Rapist who claimed amended charge caused him ‘prejudice’ loses appeal against conviction
A man found guilty of the repeated rape of his former partner and her granddaughter on the basis of the doctrine of “mutual corroboration” has had an appeal against his conviction refused.
The appellant claimed that the trial judge’s decision to allow a Crown motion to amend one of the charges to extend the timeframe of the libel had caused him “prejudice” by making it “easier” to apply the doctrine, but the Appeal Court of the High Court of Justiciary ruled that the change did not alter the “character of the offence”.
The Lord Justice General, Lord Carloway, sitting with Lord Brodie and Lord Drummond Young, heard that the appellant Ronnie McCafferty was sentenced to a total of 10 years’ imprisonment after being convicted of four charges following a trial at the High Court in Glasgow in March 2019.
The first two charges involved the complainer, “KH”, the granddaughter of his then partner “AC”, and libelled “lewd, indecent and libidinous practices” at common law, when she was aged between six and 11, and under section 6 of the Criminal Law (Consolidation) (Scotland) Act 1995, when she was over 12 and under 16.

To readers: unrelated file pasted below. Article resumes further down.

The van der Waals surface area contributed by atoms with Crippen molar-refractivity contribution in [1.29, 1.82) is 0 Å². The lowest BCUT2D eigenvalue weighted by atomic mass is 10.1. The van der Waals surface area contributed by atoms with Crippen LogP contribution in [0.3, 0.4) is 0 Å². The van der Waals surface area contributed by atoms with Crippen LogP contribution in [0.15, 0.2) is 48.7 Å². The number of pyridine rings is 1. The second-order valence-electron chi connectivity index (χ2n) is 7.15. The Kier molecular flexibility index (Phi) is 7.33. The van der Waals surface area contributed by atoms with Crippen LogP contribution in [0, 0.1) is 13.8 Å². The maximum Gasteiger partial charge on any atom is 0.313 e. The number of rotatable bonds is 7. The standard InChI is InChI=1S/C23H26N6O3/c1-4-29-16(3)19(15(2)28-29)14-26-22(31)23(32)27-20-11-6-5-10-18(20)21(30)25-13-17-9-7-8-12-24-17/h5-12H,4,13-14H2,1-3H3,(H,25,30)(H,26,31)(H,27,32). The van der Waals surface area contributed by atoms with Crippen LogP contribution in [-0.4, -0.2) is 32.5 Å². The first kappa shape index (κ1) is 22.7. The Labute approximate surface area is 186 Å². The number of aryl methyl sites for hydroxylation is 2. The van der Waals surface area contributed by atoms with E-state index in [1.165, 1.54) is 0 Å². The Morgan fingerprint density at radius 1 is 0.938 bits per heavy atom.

The dates of the combined libels were between November 2001 and July 2010 and the loci included an address in Uddingston where the appellant lived with AC.
The third charge libelled the rape of “KH”, when she was aged between 11 and 13, on two occasions between November 2006 and November 2009 at the address in Uddingston and in a hotel in Benidorm during a family holiday.
The fourth charge involved the repeated rape of his partner “AC” at the address in Uddingston “while she was asleep and under the influence of alcohol and prescribed medication”.
The original date of the libel in charge 4 was between January 2000 and December 2002, which had accorded with the complainer’s statement to the police, which she had initially adopted in her evidence.
But she had later stated in her testimony that the sexual activity could have occurred at any time up to 2010, when she had separated from the appellant.
At the conclusion of the evidence for the Crown, the advocate depute moved to amend the libel in order to bring the dates into line with the complainer’s evidence.